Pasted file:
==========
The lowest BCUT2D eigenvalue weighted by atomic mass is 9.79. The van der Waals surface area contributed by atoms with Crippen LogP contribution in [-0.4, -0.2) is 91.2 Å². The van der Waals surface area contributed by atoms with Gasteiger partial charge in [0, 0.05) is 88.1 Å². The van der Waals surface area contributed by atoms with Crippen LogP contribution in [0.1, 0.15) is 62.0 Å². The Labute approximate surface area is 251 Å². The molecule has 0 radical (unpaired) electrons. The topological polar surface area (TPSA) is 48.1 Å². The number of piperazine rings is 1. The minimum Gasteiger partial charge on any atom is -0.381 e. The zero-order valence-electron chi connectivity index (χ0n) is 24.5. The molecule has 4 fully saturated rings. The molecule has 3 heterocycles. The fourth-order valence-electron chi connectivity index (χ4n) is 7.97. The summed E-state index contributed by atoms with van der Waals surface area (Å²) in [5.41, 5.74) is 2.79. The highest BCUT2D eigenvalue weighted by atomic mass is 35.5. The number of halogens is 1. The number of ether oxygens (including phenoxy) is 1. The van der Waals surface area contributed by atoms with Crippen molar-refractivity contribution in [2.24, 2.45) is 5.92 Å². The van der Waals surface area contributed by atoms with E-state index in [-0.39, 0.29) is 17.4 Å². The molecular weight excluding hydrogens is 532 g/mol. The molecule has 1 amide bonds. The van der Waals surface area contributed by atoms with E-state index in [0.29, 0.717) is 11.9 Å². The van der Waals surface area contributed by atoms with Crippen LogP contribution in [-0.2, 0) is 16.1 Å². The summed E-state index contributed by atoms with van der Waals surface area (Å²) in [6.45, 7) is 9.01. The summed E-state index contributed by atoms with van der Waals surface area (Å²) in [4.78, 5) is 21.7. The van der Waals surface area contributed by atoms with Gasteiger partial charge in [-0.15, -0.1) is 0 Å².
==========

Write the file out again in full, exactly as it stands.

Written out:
The lowest BCUT2D eigenvalue weighted by atomic mass is 9.79. The van der Waals surface area contributed by atoms with Crippen LogP contribution in [-0.4, -0.2) is 91.2 Å². The van der Waals surface area contributed by atoms with Gasteiger partial charge in [0, 0.05) is 88.1 Å². The van der Waals surface area contributed by atoms with Crippen LogP contribution in [0.1, 0.15) is 62.0 Å². The Labute approximate surface area is 251 Å². The molecule has 0 radical (unpaired) electrons. The topological polar surface area (TPSA) is 48.1 Å². The number of piperazine rings is 1. The minimum Gasteiger partial charge on any atom is -0.381 e. The zero-order valence-electron chi connectivity index (χ0n) is 24.5. The molecule has 4 fully saturated rings. The molecule has 3 heterocycles. The fourth-order valence-electron chi connectivity index (χ4n) is 7.97. The summed E-state index contributed by atoms with van der Waals surface area (Å²) in [5.41, 5.74) is 2.79. The highest BCUT2D eigenvalue weighted by atomic mass is 35.5. The number of halogens is 1. The number of ether oxygens (including phenoxy) is 1. The van der Waals surface area contributed by atoms with Crippen molar-refractivity contribution in [2.24, 2.45) is 5.92 Å². The van der Waals surface area contributed by atoms with E-state index in [-0.39, 0.29) is 17.4 Å². The molecular weight excluding hydrogens is 532 g/mol. The molecule has 1 amide bonds. The van der Waals surface area contributed by atoms with E-state index in [0.29, 0.717) is 11.9 Å². The van der Waals surface area contributed by atoms with Crippen LogP contribution in [-0.2, 0) is 16.1 Å². The summed E-state index contributed by atoms with van der Waals surface area (Å²) in [6.45, 7) is 9.01. The summed E-state index contributed by atoms with van der Waals surface area (Å²) in [4.78, 5) is 21.7. The van der Waals surface area contributed by atoms with Gasteiger partial charge in [-0.15, -0.1) is 0 Å².